Why Rebekah’s quitting Summer Bay
After two years playing hapless teenager Sophie in Home And Away, Rebekah Elmaloglou (pictured) has decided to leave the series. The 18-year-old will tape her final scenes for the show in September and hopes that life after Home And Away will be a little less frantic. “There is definitely life after Home And Away,” she told TV Week. “It’s been great and I’ve learned heaps, but the pace is just too much and I need a break. Come September, I plan to do a lot of travelling overseas and I might even do a pantomime in London.”
John plays by new rules
”People tend to see me as Rafferty and nothing else,” actor John Wood tells TV Week. “So I’m pleased that Dearest Enemy is about to be screened – it might break down that feeling a bit.” The three-time TV Week Logie winner stars in the series alongside Linden Wilkinson, Bruce Spence, Frank Wilson and Vic Hawkins. “I’ve been lucky in that in the two major series I’ve done, I’ve had wonderful female co-stars – Catherine Wilkin in Rafferty’s Rules, and now Linden.” But with production of Dearest Enemy completed some time ago – and despite a current stage role in Sydney – Wood can’t get back into television. “A couple of years ago, I was the most outstanding actor on television. Now I can’t get a bloody job in television. It’s amazing,” he laughs.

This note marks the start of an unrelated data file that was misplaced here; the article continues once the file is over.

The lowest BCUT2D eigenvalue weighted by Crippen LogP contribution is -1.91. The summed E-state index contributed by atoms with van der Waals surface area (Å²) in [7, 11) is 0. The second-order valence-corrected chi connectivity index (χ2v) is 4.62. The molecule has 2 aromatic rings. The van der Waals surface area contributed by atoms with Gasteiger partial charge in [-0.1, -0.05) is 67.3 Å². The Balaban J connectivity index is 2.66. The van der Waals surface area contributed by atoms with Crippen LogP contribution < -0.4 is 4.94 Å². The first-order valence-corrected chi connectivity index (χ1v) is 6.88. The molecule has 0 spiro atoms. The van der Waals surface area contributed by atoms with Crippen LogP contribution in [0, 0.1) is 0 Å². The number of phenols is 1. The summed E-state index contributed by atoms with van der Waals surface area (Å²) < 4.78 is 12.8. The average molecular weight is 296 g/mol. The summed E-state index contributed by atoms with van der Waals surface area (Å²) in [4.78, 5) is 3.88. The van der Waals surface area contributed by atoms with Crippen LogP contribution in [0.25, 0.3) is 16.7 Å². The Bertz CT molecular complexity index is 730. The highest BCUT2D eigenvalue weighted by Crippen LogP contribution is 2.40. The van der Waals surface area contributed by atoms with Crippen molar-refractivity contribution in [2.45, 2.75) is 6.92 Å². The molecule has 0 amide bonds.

Richard insures against handbag attacks
As Terry Sullivan in the long-running series The Sullivans, actor Richard Morgan (pictured) became one of Australia’s most recognisable faces – something he hated, and was made more difficult when Terry started beating his wife. “I copped a few handbags across the face in supermarkets from women who couldn’t tell between fantasy and reality,” he told TV Week. Now, a decade later, he is content to enjoy his anonymity working in the insurance industry and appearing only in roles that appeal to him, such as the mysterious Michael Tranti in an upcoming episode of Chances. Tranti is a married businessman who develops an unhealthy infatuation with advertising executive Angela (Patsy Stephen) when he enlists the advertising agency for his company’s new campaign. Chances is Morgan’s first television appearance in 18 months, his last TV role being on the Seven Network drama series Skirts.
Australian actress Christine Harris (pictured), with television credits including The Young Doctors, Carson’s Law, Prisoner, Neighbours, Chances and ABC mini-series Darlings Of The Gods, is in the running for a major overseas role – the part of Scarlett O’Hara in the sequel to the cinema classic Gone With The Wind.